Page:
Last month, a federal district court in Alabama ruled that the Corporate Transparency Act (“CTA”) is unconstitutional.[1] The CTA, which took effect on January 1, 2024, requires an estimated 32 million entities to report personal information about their beneficial owners to the U.S. Treasury Department’s Financial Crimes Enforcement Network (FinCEN). The CTA aims to

UPDATEIn its Action on Decision (AOD 2023-01, 2023-10 IRB 502), the Internal Revenue Service (“IRS”) announced its acquiescence to the holding of the Fifth Circuit in Trafigura Trading LLC v. United States, No. 21-20127, 29 F.4th 286 (5th Cir. 2022), i.e., that Internal Revenue Code (“IRC”) Section 4611(b)(1)(A) imposes a tax on

The United States Supreme Court recently issued an opinion which significantly limits the ability of a state court to assert personal jurisdiction over non-resident defendants. This ruling is hardly a surprise and is consistent with the Court’s recent decisions in BNSF Railway Co. v. Tyrrell, 137 S. Ct. 1549 (2017) which reaffirmed the court’s

Following the 2008 Regular Session, Louisiana Governor Bobby Jindal signed House Bill No. 558 (“HB 558”) into law. Prior to HB 558(Act No. 726), it was not infrequent that publicly bid contracts were not awarded because all bids exceeded the budgeted funds. Following the change in the law, La. R.S. 38:2212 now requires the designer to provide a cost estimate to the bidding entity prior to advertisement of the project, and states that in the event the designer’s estimate for the project exceeds the funds budgeted by the public entity, the project shall not be advertised for bid.
Continue Reading New Louisiana Laws Related to Bidding on Public Works Contracts

Per its website at, the United States District Court for the Eastern District of Louisiana has closed until further notice, and has suspended “all deadlines and delays in matters pending before this court…until ordered otherwise.”

On June 29, 2005, the Louisiana Supreme Court struck down as unconstitutional a statute, La. R.S. 33:9038.21, designed to support the construction of a privately-owned $190 million hotel, featuring more than 600 rooms, in the World Trade Center — a 33-story, city-owned building at 2 Canal Street — through the use of revenue bonds secured by a special hotel occupancy tax.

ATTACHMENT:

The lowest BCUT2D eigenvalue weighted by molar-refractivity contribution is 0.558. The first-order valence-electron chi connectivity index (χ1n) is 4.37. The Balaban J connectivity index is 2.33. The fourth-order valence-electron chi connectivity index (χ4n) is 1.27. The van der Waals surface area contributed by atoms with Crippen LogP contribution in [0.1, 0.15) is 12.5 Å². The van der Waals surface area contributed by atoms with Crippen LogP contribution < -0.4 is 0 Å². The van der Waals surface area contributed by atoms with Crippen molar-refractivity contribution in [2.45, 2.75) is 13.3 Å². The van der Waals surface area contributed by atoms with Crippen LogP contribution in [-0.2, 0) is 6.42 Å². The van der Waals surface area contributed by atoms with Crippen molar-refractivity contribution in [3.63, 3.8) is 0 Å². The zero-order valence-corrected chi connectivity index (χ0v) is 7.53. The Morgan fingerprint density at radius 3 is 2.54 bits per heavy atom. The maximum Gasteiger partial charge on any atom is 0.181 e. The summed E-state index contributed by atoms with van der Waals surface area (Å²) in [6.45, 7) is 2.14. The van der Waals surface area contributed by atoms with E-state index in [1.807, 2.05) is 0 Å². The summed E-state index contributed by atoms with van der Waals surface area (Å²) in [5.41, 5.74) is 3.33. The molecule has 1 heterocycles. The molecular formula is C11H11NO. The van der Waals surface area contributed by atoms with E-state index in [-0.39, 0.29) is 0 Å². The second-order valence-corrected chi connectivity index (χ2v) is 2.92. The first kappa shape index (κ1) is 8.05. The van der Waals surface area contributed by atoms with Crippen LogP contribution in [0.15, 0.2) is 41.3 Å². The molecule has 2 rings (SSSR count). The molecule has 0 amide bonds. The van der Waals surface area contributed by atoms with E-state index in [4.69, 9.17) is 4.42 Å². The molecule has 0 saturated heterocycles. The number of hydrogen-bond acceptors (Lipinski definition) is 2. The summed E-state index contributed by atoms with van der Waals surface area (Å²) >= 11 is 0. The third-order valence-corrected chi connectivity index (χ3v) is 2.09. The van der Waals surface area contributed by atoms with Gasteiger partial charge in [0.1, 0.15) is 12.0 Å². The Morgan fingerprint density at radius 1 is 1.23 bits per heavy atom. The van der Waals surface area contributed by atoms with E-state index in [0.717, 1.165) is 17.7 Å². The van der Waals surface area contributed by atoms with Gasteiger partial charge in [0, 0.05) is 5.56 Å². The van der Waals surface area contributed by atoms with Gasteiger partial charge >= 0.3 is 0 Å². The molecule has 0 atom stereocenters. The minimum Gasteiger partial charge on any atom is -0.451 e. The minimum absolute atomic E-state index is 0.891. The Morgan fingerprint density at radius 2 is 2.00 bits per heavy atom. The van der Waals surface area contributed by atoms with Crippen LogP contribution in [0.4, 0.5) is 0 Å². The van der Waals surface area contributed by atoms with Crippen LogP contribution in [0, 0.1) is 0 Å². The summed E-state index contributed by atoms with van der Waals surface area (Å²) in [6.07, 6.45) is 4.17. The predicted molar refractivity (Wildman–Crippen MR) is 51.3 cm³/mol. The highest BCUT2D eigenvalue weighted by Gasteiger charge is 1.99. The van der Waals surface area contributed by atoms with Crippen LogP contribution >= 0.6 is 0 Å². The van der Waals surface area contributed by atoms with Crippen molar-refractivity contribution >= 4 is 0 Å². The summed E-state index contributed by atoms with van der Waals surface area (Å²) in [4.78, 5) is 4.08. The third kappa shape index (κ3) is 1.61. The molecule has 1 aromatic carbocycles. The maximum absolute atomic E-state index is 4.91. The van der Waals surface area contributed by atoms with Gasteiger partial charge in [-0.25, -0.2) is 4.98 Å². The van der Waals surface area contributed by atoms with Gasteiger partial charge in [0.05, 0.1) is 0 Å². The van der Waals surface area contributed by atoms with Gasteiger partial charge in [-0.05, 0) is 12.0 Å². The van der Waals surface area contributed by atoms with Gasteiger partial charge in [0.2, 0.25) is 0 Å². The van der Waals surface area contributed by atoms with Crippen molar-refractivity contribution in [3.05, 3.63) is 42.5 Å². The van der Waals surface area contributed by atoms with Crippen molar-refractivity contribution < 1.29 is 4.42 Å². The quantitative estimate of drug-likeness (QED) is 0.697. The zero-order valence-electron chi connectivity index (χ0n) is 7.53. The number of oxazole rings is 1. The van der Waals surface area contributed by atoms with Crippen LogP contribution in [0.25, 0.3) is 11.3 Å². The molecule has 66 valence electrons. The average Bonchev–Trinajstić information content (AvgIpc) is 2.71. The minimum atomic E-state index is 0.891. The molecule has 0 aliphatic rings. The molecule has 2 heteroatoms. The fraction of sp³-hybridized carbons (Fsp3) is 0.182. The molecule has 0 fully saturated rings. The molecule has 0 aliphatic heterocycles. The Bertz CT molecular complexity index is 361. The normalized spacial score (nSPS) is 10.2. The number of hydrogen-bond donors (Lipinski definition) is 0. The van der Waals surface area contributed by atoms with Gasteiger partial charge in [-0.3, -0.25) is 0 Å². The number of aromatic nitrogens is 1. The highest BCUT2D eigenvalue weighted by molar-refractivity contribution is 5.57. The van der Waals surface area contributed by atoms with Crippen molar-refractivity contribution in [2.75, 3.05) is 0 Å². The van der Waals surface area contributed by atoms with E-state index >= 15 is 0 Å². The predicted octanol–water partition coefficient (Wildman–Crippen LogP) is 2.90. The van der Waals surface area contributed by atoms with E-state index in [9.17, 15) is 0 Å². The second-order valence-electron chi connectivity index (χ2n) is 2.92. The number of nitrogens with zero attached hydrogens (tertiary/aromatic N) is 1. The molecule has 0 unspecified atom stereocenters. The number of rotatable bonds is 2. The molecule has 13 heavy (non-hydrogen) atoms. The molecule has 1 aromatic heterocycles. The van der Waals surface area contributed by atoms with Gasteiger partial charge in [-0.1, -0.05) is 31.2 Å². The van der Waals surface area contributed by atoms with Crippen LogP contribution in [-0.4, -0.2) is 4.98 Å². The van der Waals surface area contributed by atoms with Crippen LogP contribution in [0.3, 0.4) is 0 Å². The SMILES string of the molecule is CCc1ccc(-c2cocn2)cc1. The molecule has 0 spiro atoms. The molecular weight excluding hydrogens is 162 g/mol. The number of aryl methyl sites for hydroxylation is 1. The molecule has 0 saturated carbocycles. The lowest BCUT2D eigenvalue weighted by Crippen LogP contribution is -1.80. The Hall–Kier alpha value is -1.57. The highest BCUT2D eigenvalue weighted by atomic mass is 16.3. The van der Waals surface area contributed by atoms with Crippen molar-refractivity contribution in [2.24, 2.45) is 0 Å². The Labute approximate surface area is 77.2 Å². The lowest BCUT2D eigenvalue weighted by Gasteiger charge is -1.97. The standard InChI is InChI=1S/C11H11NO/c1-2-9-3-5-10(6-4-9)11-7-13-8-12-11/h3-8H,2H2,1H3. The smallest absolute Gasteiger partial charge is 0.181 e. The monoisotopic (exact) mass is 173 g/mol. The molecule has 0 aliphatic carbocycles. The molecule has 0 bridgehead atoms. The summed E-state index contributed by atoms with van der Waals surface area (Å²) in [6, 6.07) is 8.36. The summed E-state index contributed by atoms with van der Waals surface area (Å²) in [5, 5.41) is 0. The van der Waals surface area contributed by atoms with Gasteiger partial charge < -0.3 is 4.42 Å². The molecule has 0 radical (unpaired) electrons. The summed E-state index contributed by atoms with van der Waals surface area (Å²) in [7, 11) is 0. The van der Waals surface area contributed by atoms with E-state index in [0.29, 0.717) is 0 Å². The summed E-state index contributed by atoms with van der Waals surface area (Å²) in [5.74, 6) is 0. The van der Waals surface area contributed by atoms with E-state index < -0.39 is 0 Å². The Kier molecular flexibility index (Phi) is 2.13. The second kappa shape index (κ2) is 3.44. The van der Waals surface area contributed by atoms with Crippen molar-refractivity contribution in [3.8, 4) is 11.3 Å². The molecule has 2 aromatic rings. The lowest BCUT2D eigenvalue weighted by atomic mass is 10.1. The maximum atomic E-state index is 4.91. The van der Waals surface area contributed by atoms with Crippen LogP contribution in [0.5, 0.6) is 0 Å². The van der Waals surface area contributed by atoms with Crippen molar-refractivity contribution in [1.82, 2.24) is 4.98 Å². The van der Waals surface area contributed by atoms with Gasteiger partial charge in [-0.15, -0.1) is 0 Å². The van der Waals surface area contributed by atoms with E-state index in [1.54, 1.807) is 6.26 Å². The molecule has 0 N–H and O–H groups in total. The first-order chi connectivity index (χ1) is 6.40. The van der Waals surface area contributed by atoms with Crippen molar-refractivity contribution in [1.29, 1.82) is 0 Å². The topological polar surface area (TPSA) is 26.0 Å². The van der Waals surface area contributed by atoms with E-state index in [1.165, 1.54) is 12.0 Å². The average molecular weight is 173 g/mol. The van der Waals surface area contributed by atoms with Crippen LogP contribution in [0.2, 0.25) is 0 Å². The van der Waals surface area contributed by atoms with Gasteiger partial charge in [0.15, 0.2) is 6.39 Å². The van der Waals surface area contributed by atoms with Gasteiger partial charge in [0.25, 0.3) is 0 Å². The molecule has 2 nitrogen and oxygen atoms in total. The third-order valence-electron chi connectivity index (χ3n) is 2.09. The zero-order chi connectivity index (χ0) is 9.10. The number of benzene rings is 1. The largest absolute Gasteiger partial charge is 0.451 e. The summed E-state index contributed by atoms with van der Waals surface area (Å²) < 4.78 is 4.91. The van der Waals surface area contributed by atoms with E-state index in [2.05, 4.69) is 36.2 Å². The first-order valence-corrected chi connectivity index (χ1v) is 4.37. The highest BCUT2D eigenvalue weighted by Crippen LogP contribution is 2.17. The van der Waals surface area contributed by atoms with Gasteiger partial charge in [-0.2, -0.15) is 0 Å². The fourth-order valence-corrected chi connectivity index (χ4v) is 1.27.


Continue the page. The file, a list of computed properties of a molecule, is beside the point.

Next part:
The statute created the World Trade Center Taxing District as a special taxing and tax increment financing district in Orleans Parish, designed to “provide for cooperative economic development between the City of New Orleans, the World Trade Center, the District, and WTC Development Ltd., to provide for the renovation, restoration and development of the city owned property known as the World Trade Center….” The District was empowered to issue revenue bonds to finance “any projects consistent with the purposes of the District,” and to pledge those taxes to “any financing of the WTC property in furtherance of the purposes of the district.”

The problem? The hotels in the District which would be subject to the new tax — including the new hotel itself — were already subject to two hotel occupancy taxes; one levied by the Louisiana Stadium and Exposition District, and the other by the New Orleans Exhibition Hall Authority.
Continue Reading Louisiana Supreme Court Nixes World Trade Center Financing

In-house counsel who are employed in Louisiana but are not licensed to practice law here have until July 1, 2005 to file an application for limited licensure to practice under the Louisiana Supreme Court’s new In-House Counsel Rule.
Continue Reading Louisiana In-House Counsel Rule Deadline Approaching